Ten Years Later, Sri Lanka Hit by Another Devastating Natural Disaster

U.S.-based humanitarian organization, Children’s Emergency Relief International, aids families affected by widespread flooding

By: Leonard Favela
BATTICALOA , SRI LANKA — On December 23, 2014, nearing the tenth anniversary of the devastating 2004 tsunami that claimed more than 226,000 souls and left Indonesia’s island nations and the lives of their people utterly destroyed, BCFS’ overseas division Children’s Emergency Relief International (CERI) received notification of torrential rainfall in Sri Lanka. In only a few days, the rains sparked massive flooding and mudslides across the region, driving thousands out of their homes — and CERI into action.
Since responding to the tsunami a decade ago, CERI has operated a foster care program in two of the hardest hit cities — Batticaloa and Weligama — focused on reuniting or finding safe, loving families for children who are orphaned. In-country staff conduct trauma and loss counseling for children overcoming loss and hardships, and distribute microloans to ambitious foster parents who are entrepreneurs looking to break the cycles of poverty in their families and rural communities.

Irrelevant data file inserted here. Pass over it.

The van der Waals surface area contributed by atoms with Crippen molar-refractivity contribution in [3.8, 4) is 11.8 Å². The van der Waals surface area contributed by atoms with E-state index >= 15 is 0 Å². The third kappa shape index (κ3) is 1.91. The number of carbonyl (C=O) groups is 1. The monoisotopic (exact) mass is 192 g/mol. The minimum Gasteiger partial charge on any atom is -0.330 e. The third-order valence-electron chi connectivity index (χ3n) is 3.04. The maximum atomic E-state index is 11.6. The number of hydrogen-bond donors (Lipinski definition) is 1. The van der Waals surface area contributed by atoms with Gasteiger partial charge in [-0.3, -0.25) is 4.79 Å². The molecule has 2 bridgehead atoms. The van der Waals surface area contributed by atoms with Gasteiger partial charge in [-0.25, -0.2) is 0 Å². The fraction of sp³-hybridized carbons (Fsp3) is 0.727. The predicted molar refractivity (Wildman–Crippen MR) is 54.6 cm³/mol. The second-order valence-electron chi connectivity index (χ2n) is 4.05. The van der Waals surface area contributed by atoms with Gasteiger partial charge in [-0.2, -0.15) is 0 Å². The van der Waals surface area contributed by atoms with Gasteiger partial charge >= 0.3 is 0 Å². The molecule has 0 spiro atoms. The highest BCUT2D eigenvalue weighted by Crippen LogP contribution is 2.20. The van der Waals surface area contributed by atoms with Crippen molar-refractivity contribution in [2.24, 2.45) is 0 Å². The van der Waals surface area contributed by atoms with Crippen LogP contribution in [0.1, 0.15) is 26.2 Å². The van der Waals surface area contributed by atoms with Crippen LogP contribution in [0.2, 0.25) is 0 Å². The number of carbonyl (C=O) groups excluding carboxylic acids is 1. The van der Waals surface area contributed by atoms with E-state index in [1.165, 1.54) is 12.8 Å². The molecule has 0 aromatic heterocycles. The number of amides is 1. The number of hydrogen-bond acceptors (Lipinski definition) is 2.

As the waters rose last month, CERI again found itself searching for children and families through waterlogged streets, and helping many among the 100,000 people affected by floods find refuge and food after their homes were destroyed.
Daily reports were sent back to the states by CERI South Asia National Director Anita Ramesh. Three CERI foster homes were damaged beyond repair, but by God’s grace, every family and child was accounted for. While the organization was able to coordinate temporary housing for families that were displaced, the organization’s goal is to rebuild the homes that were lost.
After flood waters completely receded, many families asked if they could return to their homes and neighborhoods. It is customary for Sri Lankan families to spend the New Year in their homes, performing thorough cleaning — symbolic of purging the previous year, and preparing for a prosperous year to come. CERI staff helped many families prepare their homes for their New Year’s customs, but others’ were too heavily damaged by the flooding. Those families moved in temporarily with relatives or neighbors.
CERI provided all families who returned to their neighborhoods with essential dry goods and water for immediate use. CERI staff asked families to list necessary household items destroyed by the disaster and, thanks to the support of its U.S.-based parent organization BCFS, was able to replace such items immediately.
“I am always inspired by the bravery and resiliency of those we serve around the world,” said Dr. Dearing Garner, CERI Executive Director. “In the wake of such tragedy, hope shined as brightly as it did a decade ago thanks to the prayers and support from not only our Sri Lanka staff but also our many friends and sponsors here in the United States.”
Check out pictures of CERI’s response and recovery efforts in Sri Lanka on Facebook.
For more information about CERI’s work around the world, please visit CERIkids.org.